Many Greek Bosses Unable to Offer Full-Time Jobs



 

More and more Greeks find themselves having to take part-time work

 

More Greeks are in work but over half are struggling to get by on flexible or part-time contracts, data reported in Greek media has suggested.

Although many are pleased to be in work, employers are struggling to hire or retain full-time staff because of rising costs.

Last year, 143,545 people entered the workforce compared to 2016, but 54.8 percent of these new recruits were on flexible forms of employment.

According to a report by Greek newspaper Kathimerini, the rise in such jobs can be pinned on increased employers’ contributions which has raised the cost of hiring full-timers.

Greece’s crippling rate of unemployment – still the highest in the EU – also leaves many forced to take part-time work in the absence of full-time positions.

According to a Bank of Greece survey, part-time employment has turned from a medium-term solution to reducing unemployment to one of the main problems facing the Greek economy.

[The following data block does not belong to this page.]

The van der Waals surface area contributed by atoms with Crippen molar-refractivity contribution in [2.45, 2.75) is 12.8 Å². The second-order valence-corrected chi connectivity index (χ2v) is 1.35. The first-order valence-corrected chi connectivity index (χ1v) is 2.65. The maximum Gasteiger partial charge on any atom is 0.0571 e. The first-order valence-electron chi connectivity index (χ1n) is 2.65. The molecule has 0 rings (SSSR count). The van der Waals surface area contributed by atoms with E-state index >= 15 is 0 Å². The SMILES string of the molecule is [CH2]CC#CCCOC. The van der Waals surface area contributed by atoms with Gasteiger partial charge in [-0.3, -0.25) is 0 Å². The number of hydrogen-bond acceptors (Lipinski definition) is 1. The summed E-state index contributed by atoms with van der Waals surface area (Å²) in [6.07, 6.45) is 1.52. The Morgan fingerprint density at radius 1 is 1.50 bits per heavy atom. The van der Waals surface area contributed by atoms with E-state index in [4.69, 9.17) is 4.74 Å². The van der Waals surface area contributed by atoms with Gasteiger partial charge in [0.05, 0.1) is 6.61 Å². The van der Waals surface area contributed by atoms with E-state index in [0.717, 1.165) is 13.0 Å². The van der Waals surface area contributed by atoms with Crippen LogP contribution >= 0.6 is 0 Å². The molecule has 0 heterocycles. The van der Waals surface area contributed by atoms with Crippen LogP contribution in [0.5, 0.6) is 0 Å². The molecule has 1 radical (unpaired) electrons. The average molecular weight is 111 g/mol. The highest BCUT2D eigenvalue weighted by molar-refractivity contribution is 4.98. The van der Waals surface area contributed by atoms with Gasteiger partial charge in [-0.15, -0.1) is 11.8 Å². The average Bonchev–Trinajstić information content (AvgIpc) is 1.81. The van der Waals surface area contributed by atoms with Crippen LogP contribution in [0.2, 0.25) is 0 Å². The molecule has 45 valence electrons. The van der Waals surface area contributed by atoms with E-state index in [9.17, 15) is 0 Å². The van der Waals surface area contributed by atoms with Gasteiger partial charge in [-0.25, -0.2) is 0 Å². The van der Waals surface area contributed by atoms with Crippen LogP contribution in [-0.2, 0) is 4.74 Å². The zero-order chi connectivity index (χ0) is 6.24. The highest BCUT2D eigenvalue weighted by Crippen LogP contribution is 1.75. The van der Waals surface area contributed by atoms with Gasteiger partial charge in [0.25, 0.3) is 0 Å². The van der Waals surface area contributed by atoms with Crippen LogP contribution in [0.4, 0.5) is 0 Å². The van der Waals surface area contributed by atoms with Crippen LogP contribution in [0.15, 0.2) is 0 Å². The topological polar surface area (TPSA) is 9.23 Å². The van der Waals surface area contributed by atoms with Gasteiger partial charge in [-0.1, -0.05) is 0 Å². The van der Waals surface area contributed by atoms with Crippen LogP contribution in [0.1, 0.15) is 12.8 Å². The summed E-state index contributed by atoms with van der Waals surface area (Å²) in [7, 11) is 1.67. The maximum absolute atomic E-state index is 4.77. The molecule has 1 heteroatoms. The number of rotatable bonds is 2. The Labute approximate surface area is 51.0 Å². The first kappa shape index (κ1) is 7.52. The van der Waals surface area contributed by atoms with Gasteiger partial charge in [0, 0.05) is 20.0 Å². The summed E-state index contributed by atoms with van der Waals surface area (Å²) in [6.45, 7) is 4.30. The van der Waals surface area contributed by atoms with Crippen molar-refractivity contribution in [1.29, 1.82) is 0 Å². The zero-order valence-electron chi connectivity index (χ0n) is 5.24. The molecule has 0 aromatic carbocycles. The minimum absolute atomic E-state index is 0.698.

The percentage of involuntary part-time work increased from 46 percent in 2000 to 71.6 percent in 2015 and is one of the largest in the EU.

According to the survey, this practice is hitting public finances, the viability of the insurance system and automatically limiting public revenues.

In December, the recruitment-redundancy balance was positive at 15,315 jobs compared to 11,132 in the same period last year, according to ERGANI data.

More specifically, recruitment amounted to just over 172,000 — 16,928 more than in December 2016, when this number was 155,136.

However, there were 156,749 redundancies — 12,745 more than the 144,004 registered a year earlier.

The most important finding in the ERGANI numbers was that flexible forms of employment were an integral part of the labor market in December 2017.

It was found that 57.39 percent of new recruitments involved flexible forms of work that month alone.

 


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